I always have difficulty blogging and engaging in social media during a tragedy. My feelings run deep, and I can rarely sum them up in 140 characters without feeling trite. The perpetual heartache from the ISIS attacks in these weeks have hampered my ability to be pithy and clever in a status update. 

Thank God the book is not dead, because through the pages my worry takes on long-form. I read books to escape, and write them unravel complications. The tome becomes a yarn that takes time to unsnarl. Books have taken up a great deal of my cognitive energy during this time of global tragedies, as our country tries to remember who we are, as a nation of immigrants. My attention turns to dystopian novels, as they set up alternative visions of the future.

I watched the final installment of the Hunger Games, the adaptation of Suzanne Collins’s trilogy that uses a modern vision of Rome to explore the many facets of violence, consumerism, entertainment and inequality. Not to be a spoiler, but the last scene was a comfort. It was a return to Eden, the garden where innocence is born. It was a reminder that even if everything that we have built crumbles in a heap of global-warmed, war-torn rubble, the garden persists.

People often say that we are destroying our planet. That is certainly true, but then I see how plants peak through the cracks in the pavement and tree trunks melt over concrete sidewalks, and I'm reminded of our relentless mother nature. We are destroying ourselves, as we prize suburban lawns over the survival of bees. But after we are gone, nature will grow up through the cracks and continue to flourish as surely as kudzu. Then the tree will still fall in the forest, whether we are there to hear it or not.

I remember the first time I imagined a return to the garden. We were in DC, living above our means, trying to manage inside the beltway on two pastors’ salaries. I was supplementing our income with writing and speaking. Then the financial meltdown took place and instability rocked us. How would we make it if one of us lost a job? And then, I realized that we lived on land. We could expand our gardens and eat from them. Everything else felt extraneous, as long as we could consume our lawn. Cell phones, cable, cars, computers, and our mountain of stuff—I could live without all of it. With the help of Bill McKibben’s thinking, I began to imagine a world with local economies, where we understood our reliance on the land again. Of course, life went on after the financial meltdown. Churches adjusted to smaller stock portfolios and no one lost jobs in our family.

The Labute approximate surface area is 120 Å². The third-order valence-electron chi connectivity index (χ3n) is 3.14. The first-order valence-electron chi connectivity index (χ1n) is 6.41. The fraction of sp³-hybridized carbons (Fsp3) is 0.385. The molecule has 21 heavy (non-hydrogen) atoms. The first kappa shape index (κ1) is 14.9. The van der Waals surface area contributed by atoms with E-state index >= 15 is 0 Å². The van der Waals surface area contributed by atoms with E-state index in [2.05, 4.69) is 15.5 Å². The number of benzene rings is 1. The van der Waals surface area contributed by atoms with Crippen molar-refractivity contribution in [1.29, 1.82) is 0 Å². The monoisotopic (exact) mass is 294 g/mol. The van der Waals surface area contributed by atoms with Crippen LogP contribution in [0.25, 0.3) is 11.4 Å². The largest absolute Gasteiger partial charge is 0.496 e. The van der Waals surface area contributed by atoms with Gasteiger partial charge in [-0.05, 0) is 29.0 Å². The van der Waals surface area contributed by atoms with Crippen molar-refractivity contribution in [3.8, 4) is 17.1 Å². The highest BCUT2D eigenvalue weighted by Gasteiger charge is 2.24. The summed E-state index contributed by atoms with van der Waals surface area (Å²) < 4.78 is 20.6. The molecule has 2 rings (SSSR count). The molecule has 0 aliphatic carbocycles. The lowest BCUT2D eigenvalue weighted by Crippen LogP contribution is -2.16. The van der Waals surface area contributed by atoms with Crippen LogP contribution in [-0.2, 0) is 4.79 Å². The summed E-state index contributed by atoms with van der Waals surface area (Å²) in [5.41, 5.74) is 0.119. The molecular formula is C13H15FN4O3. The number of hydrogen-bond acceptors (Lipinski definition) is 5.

In this midst of the ISIS attacks, it’s hard to know how we will respond. We have a couple of avenues in our collective dystopian imaginations. We have the urge to build walls and defenses, to hoard our resources, and to keep out the “other,” like we do in our zombie movies. (Kelly J. Baker writes and thinks about this a lot.)

We have the genetically modified future, set out by Margaret Atwood’s Maddaddam trilogy.

Or we can answer Suzanne Collins, calling us back to the garden, and heed Atwood’s other reminder that God is Green, as she woos us to tend bees and provide sanctuary as a sacred act of creation.

We know that paradise was lost in our biblical accounts, but they don’t have stay unrecovered as we imagine our futures. Can we envision a future back in that garden, before we paved paradise? Or will we cut ourselves off from one another, building walls, hoarding and protecting what is ours? We have important choices before us. What will we choose?     

Carol Howard Merritt

Carol Howard Merritt is a pastor at First Presbyterian Church in Spring City, Tennessee. She is the author of Healing Spiritual Wounds. Her blog is hosted by the Century.

All articles »